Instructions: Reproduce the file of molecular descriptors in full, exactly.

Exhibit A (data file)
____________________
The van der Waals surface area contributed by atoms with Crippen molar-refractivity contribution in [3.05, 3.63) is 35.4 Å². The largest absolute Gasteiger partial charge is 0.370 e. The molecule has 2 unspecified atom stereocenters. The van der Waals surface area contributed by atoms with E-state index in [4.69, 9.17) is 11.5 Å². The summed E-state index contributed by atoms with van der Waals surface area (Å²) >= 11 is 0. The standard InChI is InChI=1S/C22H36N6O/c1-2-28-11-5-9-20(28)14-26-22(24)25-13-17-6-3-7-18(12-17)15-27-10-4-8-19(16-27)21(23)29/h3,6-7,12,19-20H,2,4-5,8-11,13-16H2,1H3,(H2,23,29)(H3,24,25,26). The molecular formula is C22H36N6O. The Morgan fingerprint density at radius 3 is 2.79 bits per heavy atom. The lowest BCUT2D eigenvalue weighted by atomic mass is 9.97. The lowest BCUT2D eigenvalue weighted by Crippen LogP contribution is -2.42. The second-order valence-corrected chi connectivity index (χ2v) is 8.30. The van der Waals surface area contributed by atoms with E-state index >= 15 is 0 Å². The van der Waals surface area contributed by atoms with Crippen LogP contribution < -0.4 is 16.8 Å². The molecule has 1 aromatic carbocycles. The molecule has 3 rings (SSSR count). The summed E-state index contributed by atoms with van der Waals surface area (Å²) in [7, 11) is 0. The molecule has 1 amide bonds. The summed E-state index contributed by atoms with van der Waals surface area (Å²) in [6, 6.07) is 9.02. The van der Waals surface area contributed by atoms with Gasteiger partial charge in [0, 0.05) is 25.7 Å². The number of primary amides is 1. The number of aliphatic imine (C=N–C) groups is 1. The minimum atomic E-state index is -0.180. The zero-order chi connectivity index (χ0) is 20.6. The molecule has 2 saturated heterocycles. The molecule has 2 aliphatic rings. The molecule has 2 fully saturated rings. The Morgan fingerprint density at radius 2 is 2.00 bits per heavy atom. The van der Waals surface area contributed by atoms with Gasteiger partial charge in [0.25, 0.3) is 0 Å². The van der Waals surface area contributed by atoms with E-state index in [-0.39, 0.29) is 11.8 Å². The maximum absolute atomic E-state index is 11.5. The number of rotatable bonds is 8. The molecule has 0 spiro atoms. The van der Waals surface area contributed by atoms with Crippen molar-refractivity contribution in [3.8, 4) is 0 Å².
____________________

The van der Waals surface area contributed by atoms with Crippen molar-refractivity contribution in [3.05, 3.63) is 35.4 Å². The largest absolute Gasteiger partial charge is 0.370 e. The molecule has 2 unspecified atom stereocenters. The van der Waals surface area contributed by atoms with E-state index in [4.69, 9.17) is 11.5 Å². The summed E-state index contributed by atoms with van der Waals surface area (Å²) >= 11 is 0. The standard InChI is InChI=1S/C22H36N6O/c1-2-28-11-5-9-20(28)14-26-22(24)25-13-17-6-3-7-18(12-17)15-27-10-4-8-19(16-27)21(23)29/h3,6-7,12,19-20H,2,4-5,8-11,13-16H2,1H3,(H2,23,29)(H3,24,25,26). The molecular formula is C22H36N6O. The Morgan fingerprint density at radius 3 is 2.79 bits per heavy atom. The lowest BCUT2D eigenvalue weighted by atomic mass is 9.97. The lowest BCUT2D eigenvalue weighted by Crippen LogP contribution is -2.42. The second-order valence-corrected chi connectivity index (χ2v) is 8.30. The van der Waals surface area contributed by atoms with E-state index >= 15 is 0 Å². The van der Waals surface area contributed by atoms with Crippen LogP contribution < -0.4 is 16.8 Å². The molecule has 1 aromatic carbocycles. The molecule has 3 rings (SSSR count). The summed E-state index contributed by atoms with van der Waals surface area (Å²) in [7, 11) is 0. The molecule has 1 amide bonds. The summed E-state index contributed by atoms with van der Waals surface area (Å²) in [6, 6.07) is 9.02. The van der Waals surface area contributed by atoms with Gasteiger partial charge in [0, 0.05) is 25.7 Å². The number of primary amides is 1. The number of aliphatic imine (C=N–C) groups is 1. The minimum atomic E-state index is -0.180. The zero-order chi connectivity index (χ0) is 20.6. The molecule has 2 saturated heterocycles. The molecule has 2 aliphatic rings. The molecule has 2 fully saturated rings. The Morgan fingerprint density at radius 2 is 2.00 bits per heavy atom. The van der Waals surface area contributed by atoms with Gasteiger partial charge in [0.25, 0.3) is 0 Å². The van der Waals surface area contributed by atoms with E-state index in [-0.39, 0.29) is 11.8 Å². The maximum absolute atomic E-state index is 11.5. The number of rotatable bonds is 8. The molecule has 0 spiro atoms. The van der Waals surface area contributed by atoms with Crippen molar-refractivity contribution in [3.8, 4) is 0 Å².